Song: Vivaldi’s The Four Seasons – Summer, I. Allegro non molto – Allegro
Further thoughts: Is there a lot of overlap with yesterday’s answers? Why or why not?
Day 19: June 10
Prompt: How do I feel after dancing?
Song: Grieg’s Peer Gynt, III. Anitra’s Dance
Further thoughts: This is the best dancing song in my opinion, but any other one will do. You could also replace dancing with anything you don’t usually do: run to the bus stop, skip down the street, balance on one foot while you floss, turn your head upside down for a minute, yell, “think six impossible things before breakfast,” whatever.
Day 20: June 11
Prompt: What do I actually feel grateful for?
Song: Holst’s Planets, Venus
Further thoughts: Sometimes I think I should feel grateful for some things. The problem is I don’t actually feel grateful. Today, we find those things we do feel, in our hearts, grateful for. Leave out anything you don’t feel. Don’t force yourself to feel grateful. The idea here is not to have a long list, but an honest list.
Day 21: June 12
Prompt: What feelings or states of mind do I want/need to have more of in my life?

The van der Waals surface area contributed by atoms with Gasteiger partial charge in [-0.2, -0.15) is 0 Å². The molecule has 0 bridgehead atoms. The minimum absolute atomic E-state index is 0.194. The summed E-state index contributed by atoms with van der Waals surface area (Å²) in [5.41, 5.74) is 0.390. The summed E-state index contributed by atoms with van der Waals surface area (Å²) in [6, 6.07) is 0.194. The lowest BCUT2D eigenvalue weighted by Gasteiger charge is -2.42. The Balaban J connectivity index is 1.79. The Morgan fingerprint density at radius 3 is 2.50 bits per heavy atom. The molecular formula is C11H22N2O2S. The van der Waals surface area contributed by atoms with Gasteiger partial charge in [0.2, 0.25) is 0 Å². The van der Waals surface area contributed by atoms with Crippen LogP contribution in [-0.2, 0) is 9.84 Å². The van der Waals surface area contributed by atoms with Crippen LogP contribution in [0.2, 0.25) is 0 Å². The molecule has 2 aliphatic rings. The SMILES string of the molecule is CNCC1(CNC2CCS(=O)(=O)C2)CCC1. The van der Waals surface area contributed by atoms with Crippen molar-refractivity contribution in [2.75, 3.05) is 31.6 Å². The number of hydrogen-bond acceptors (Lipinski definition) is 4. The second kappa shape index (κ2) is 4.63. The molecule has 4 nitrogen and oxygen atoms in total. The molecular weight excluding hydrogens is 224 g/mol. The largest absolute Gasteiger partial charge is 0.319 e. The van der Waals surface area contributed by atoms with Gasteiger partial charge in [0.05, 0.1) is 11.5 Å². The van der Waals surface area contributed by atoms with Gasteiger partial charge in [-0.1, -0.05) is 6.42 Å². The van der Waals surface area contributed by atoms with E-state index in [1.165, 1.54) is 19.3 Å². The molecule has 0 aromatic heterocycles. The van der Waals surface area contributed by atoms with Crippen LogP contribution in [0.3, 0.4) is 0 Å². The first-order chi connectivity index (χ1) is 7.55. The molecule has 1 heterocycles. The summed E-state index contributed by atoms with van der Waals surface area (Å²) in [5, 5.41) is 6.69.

Song: Schubert’s Fifth Symphony, First Movement
Day 22: June 13
Prompt: How may I make more space for these feelings or states of mind?
Song: Tchaikovsky’s Violin Concerto, First Movement
Day 23: June 14
Prompt: What temptations lure me away from these feelings or states of mind?
Song: Dvořák’s Ninth Symphony, First Movement
Further thoughts: From binge-watching tv series to catastrophizing to wanting to help others, anything works.
Day 24: June 15
Prompt: Why do I find these temptations difficult to resist?
Song: Liszt’s Liebestraume, No. 3 Nocturne
Further thoughts: You may want to read up on the enneagram! Reading on the few types you find yourself likely to be could provide you with ideas for answers.
Day 25: June 16 (Full Moon)